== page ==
Transcending the Classical Mold With FURY
Conversations about the contemporary relevance of classical music often elicit hand-wringing. But multimedia productions like filmmaker Kate Duhamel’s FURY go beyond that sort of discussion, focusing on something larger instead. Duhamel’s work, playing Feb. 1-2 at August Hall, embraces classic music’s rigorous structures and traditions — then brazenly flings them into palpable, pliant fusions with indie pop.
Billed as “an immersive concert experience inspired by Mad Max: Fury Road,” George Miller’s Oscar-winning movie starring Tom Hardy and Charlize Theron, the one-hour FURY premiered in September 2018. A constellation of stars provides the survivalist tale’s lighting, film animation, original score, live music, and dance — music from indie-pop group YASSOU and string composer and violinist Kristina Dutton; choreography by Danielle Rowe; visuals by lighting designers Michael Straun, Luke Acret, and Brandon McFarland; and dancers from Alonzo King LINES Ballet, along with guest artists.
Last fall, the show’s Midway Theater venue configured a stage and runway ramp with audience in-the-round and space for rock concert-like standing. The 10 musicians in the string quartet and band were situated in shadow and distanced, separated by the long ramp from the dancers’ main playing space. Now, one week prior to the opening of the updated production at the August Theater, in an interview primarily about the score and musicians, composer Dutton says the team is still “fiddling” with the stage configurations.
“We’ll be more lit, with more dynamic use of light on the musicians. The quartet is either going to be centered between the keyboard and the band, with dancers coming between us, or we may have the quartet on one side, the band on the other. The ideal situation was having the quartet and band split down the middle so the dancers could shoot straight out,” says Dutton.
That approach included placing the quartet on risers, with the band surrounding them. Dutton decided that, while interesting visually, the split would compromise the quartet’s need to cue each other for musical gestures. Sections in which the quartet previously played alone but which are now more integrated with the band mean the final decision will serve whatever retains greatest energy between the musicians, she suggests.
All in all, the slightly smaller space emphasizes an acoustic and visual atmosphere simultaneously immersive and reflective. “What’s cool about FURY is that it feels like a larger-than-life narrative, but it also feels intimate and introspective. The dancers and musicians are up-close, but there’s a distance because they’re still onstage, not wandering around amid the audience,” says Dutton.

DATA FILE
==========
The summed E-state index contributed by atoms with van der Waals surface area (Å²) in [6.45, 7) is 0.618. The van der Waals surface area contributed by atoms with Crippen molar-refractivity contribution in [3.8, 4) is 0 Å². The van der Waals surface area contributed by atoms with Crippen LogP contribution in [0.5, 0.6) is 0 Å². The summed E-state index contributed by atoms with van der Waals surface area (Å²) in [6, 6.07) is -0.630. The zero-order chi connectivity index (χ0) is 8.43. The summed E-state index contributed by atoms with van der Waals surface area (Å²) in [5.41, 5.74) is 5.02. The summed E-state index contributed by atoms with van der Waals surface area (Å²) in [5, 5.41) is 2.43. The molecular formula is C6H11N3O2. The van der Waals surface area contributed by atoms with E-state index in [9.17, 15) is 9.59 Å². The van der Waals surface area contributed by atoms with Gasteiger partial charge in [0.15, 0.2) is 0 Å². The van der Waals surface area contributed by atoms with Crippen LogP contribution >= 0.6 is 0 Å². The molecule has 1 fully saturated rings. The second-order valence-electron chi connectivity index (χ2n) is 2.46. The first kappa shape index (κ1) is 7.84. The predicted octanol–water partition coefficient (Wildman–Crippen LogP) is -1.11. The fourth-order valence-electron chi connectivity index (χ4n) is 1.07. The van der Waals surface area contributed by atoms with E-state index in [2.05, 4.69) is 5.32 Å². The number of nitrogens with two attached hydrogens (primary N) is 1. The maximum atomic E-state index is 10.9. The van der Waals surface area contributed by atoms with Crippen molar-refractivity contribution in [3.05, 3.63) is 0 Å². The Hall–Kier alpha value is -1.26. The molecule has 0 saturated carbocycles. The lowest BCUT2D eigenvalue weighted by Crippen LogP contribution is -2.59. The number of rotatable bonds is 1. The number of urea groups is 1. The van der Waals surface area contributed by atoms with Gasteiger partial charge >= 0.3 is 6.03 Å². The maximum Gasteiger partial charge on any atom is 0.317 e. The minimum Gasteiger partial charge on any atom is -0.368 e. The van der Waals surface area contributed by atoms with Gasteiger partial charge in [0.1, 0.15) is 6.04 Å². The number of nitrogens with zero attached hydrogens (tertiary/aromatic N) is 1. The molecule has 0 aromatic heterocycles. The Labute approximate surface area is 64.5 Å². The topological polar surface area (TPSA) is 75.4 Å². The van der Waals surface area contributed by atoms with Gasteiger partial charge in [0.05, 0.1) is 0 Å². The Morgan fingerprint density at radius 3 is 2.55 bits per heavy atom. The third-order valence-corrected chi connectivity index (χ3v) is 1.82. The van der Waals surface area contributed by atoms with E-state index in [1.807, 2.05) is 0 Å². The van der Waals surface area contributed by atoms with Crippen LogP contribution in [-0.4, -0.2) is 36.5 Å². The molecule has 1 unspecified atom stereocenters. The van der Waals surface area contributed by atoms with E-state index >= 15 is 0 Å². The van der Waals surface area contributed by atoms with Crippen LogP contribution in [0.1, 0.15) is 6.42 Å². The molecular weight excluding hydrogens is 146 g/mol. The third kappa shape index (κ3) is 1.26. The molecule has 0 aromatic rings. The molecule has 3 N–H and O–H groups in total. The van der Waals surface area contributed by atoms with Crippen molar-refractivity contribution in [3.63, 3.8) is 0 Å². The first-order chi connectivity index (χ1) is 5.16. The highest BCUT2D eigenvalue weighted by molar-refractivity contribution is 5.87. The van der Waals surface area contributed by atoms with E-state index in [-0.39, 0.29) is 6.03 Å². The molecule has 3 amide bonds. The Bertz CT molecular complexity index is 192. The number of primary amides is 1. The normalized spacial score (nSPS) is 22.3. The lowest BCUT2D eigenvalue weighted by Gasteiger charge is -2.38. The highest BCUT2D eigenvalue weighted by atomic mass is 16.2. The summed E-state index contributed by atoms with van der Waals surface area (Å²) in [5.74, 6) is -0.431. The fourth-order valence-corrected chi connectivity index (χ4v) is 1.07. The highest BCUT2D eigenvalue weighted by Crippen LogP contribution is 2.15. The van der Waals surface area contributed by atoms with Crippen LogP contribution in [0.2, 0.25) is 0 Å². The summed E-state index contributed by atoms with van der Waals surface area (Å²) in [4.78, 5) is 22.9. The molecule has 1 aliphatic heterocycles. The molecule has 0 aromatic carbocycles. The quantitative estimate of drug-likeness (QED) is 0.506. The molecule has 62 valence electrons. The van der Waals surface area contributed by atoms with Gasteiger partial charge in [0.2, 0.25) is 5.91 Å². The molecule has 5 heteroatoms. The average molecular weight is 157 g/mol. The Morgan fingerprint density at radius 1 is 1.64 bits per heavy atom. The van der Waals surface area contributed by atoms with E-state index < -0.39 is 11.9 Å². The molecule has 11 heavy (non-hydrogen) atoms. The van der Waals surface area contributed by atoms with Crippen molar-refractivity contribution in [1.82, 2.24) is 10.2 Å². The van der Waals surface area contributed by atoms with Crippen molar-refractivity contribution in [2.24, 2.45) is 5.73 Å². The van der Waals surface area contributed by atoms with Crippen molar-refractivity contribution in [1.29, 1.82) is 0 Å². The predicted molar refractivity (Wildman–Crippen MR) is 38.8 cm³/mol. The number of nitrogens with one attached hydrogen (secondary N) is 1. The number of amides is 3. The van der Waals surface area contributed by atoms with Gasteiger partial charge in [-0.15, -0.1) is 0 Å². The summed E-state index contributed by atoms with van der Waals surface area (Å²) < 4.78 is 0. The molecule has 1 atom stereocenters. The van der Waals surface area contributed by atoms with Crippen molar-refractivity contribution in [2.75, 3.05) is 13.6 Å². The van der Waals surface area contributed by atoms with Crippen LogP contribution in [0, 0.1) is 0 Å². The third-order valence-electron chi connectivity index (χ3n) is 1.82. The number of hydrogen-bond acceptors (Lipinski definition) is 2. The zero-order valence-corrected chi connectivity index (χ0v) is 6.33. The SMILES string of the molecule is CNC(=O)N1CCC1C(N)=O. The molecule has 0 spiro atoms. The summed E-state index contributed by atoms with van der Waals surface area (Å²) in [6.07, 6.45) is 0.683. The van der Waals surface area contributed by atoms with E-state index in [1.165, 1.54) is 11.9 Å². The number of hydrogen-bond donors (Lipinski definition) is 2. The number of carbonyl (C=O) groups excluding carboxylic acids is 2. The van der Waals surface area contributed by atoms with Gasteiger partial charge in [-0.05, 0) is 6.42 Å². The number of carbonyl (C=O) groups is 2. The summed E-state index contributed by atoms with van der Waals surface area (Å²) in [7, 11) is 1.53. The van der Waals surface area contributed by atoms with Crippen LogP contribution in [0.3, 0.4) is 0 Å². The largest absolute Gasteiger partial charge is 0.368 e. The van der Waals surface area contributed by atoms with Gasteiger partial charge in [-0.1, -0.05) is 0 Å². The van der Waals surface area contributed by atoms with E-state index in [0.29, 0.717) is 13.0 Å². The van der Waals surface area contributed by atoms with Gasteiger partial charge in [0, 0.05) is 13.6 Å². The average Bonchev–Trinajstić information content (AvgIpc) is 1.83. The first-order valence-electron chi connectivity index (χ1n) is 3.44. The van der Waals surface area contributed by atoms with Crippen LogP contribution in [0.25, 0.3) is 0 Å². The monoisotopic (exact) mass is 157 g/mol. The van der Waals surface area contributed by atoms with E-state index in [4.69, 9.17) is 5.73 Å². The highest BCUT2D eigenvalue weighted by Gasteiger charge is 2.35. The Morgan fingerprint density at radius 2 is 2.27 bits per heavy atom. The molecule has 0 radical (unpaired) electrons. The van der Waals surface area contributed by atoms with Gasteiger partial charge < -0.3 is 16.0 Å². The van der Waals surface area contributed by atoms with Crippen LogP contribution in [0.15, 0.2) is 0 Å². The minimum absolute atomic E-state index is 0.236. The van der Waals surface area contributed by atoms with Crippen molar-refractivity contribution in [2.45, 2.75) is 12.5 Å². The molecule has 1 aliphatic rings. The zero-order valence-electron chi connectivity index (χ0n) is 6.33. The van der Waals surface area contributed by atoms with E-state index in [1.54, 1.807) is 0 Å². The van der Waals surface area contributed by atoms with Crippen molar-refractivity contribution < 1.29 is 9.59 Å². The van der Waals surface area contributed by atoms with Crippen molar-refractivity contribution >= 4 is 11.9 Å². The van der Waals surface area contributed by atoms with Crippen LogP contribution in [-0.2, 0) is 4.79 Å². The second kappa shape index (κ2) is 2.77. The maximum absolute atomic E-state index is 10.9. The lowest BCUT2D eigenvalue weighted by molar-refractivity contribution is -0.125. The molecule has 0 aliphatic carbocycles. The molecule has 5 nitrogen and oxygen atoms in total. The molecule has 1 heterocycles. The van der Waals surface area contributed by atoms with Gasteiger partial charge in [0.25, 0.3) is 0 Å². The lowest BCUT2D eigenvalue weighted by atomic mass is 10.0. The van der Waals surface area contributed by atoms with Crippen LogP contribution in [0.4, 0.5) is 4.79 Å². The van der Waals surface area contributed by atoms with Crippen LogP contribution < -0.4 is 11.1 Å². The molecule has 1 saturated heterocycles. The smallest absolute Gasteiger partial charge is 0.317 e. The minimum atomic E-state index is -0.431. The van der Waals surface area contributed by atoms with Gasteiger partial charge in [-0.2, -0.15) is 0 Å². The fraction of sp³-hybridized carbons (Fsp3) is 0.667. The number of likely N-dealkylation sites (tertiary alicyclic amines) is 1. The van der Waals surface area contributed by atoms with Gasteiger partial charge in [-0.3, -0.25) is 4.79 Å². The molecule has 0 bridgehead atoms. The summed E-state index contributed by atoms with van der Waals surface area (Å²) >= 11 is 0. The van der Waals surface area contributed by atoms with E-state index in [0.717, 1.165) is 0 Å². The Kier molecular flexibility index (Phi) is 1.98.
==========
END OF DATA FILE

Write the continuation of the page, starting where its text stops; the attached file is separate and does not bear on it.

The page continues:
The surreal, dystopian story told through dance — of characters battling to secure scarce fuel, water, and technological scraps essential for survival after a nuclear apocalypse — requires Dutton’s score (created in collaboration with YASSOU’s James Jackson and Lilie Hoy) to stretch immeasurably. While remaining within five clicks of the metronomic markings, occasional rubato allows tempo changes, but the greater variance is in the work’s overall framing. “I had in my mind originally that I had to match the string composition with the band,” says Dutton.
Although it remained important that the piece retain the purity of classical music inserted into what Dutton calls “YASSOU’s out-of-the-blue, pop style,” she questioned whether the strings should sound like a pop film’s soundtrack or something more like a contemporary classical string quartet. “In the end, I went rather to the middle: it’s atmospheric and melodic, with movements that are about rhythm and gesture. It’s a rock ballet with strong, compelling rhythmic aspects. The main thing [in a tender, ‘green light’ section] was to get the dancers to move in gentler, alone-together movements and then express the loss when they realize togetherness doesn’t exist. When they battle to get that back: it’s the most emotional part of the story.”
Asked about the legacy of classical music composers and an art form considered in its time to be complete, Dutton defers judgement. “I love classical music and many other kinds of music. But I recognize it’s harder to appreciate and stay with classical music if you haven’t had the training or exposure to it. It doesn’t have that primal, heart-pounding beat of rock, so it requires a different type of listening. On its own, pop music’s short form and repetition makes it feel disposable, quickly dated. I marry my classical composing with more accessible forms. It would be wonderful if these could augment each other, exist independently but side-by-side. The timelessness of classical music paired with indie pop makes both feel refreshed.”